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The pursuit of 'holographic' sound

If you’re interested in learning about the present state of audio recording, or what the future is likely to hold, you might consider chatting with Richard King for a few minutes.

After all, King has won nine Grammy Awards, including two for Best Engineered Classical Album.

After spending 15 plus years working out of New York City (the now defunct Sony Music Studios, in particular), King is now based in his native Canada, and is an Associate Professor at the prestigious Schulich School of Music of McGill-his alma mater.

Schulich has been working with 22.2 surround audio. King says that Japanese Television has already selected Ultra High Definition Television as its broadcast format, but that implementation is years away.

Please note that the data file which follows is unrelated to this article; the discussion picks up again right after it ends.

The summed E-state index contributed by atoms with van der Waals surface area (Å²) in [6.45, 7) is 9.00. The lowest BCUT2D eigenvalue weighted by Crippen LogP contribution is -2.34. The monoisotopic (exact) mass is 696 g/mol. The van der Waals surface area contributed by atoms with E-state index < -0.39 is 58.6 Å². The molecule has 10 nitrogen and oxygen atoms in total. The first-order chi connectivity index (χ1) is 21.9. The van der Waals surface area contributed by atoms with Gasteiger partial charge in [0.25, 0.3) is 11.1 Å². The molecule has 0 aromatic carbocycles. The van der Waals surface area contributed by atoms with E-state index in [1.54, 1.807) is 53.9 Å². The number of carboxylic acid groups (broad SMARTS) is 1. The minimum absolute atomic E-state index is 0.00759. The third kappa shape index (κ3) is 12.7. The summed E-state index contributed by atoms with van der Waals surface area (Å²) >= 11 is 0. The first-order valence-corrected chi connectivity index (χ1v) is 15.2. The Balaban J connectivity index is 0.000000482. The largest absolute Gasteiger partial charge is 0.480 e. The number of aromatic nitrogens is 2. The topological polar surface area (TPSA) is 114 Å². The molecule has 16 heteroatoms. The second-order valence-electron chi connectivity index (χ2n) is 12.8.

Look for single point audio to enter the home market at some point as well. The idea is add speakers until a “holographic sound” image forms, without a single source (mono), two sources (stereo), or even multiple sources (surround) being apparent to the listener. According to King, experiments are being under way to implant tiny speakers in gobs of clear, jelly-like material.

If things go as planned, the home studio aficionado would be encouraged to throw this material around the room to create a sound field.

Sounds like fun!